|Review by Joshua Gravel|
Akikazu Fujishima is an ex-security guard struggling with schizophrenia who receives a phone call from his estranged wife asking if he has seen their teenage daughter, Kanako.
With his daughter missing, Akikazu sets out to find her by any means necessary, although it’s what he finds out about her that can be more damaging.
The World Of Kanako is an astounding piece of storytelling with strong characters, who could have been lost by a lesser filmmaker given the film’s frenetic and non-linear set up. Frankly, The World Of Kanako is a movie that manages to be disturbing, tense, emotional, and hilarious all within moments of each other without losing any of the momentum it has built along the way.
There are many impressive performances in the movie but Kôji Yakusho as Akikazu Fujishima stands out as someone who could really become more than a cult star in the next couple of years. Attentive fans of Asian Cult films may have already recognized Yakusho from numerous Kiyoshi Kurosawa films such as The Cure, Charisma, and Pulse, along with Takashi Miike’s 13 Assassins.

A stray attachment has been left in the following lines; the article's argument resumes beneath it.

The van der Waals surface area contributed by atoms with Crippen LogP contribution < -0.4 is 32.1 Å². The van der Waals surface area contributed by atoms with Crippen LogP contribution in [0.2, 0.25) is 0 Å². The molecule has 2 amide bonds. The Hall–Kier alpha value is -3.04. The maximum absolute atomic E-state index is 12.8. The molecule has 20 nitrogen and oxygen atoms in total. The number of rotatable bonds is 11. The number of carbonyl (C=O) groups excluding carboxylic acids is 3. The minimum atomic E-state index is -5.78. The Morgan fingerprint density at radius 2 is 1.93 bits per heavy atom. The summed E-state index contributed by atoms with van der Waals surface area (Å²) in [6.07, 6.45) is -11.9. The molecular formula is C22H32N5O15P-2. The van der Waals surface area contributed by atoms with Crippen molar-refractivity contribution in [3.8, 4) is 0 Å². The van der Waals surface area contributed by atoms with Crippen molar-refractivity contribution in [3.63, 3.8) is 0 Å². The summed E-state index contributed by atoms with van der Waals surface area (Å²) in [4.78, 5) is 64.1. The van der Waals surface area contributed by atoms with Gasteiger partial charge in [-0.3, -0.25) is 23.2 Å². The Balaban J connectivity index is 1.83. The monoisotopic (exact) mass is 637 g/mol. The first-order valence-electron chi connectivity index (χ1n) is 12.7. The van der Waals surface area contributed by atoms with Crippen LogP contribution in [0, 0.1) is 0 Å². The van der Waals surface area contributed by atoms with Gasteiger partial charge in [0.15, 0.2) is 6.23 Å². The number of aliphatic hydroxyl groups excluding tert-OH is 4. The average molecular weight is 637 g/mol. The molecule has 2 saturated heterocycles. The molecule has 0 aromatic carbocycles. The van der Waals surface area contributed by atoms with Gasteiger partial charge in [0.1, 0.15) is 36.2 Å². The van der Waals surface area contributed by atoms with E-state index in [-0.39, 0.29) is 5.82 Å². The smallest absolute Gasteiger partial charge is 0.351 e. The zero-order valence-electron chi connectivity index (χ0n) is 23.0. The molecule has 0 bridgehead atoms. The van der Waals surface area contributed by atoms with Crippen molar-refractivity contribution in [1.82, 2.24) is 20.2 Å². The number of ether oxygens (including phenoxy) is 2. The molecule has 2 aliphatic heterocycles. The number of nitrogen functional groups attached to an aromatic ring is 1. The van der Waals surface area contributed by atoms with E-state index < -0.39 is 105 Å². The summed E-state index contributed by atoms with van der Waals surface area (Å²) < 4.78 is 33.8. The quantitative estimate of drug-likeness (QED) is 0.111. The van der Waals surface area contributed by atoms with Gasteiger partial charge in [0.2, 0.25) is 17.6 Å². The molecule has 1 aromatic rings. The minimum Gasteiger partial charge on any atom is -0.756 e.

The cinematography and over all visual style of The World Of Kanako looks amazing and works beautifully to convey the varying tones of the film and helps the viewer differentiate between the multiple timelines or side stories. The soundtrack also helps to set The World Of Kanako apart from the great many Asian revenge thrillers, as it is mostly interpretations of western music and hearing a Dean Martin song during a particularly violent scene really stands out. Worth mentioning is the film’s use of an amazing version of House Of The Rising Sun (Traditional), apparently performed by Mai Yamane that almost steals the show and can also be heard in the movies trailer.
Drafthouse Films will be unleashing The World Of Kanako to theaters and VOD on December 4th and I recommend that you check it out. If you like a good revenge thriller with some over the top violence and excessive bloodshed, then The World Of Kanako is the film for you.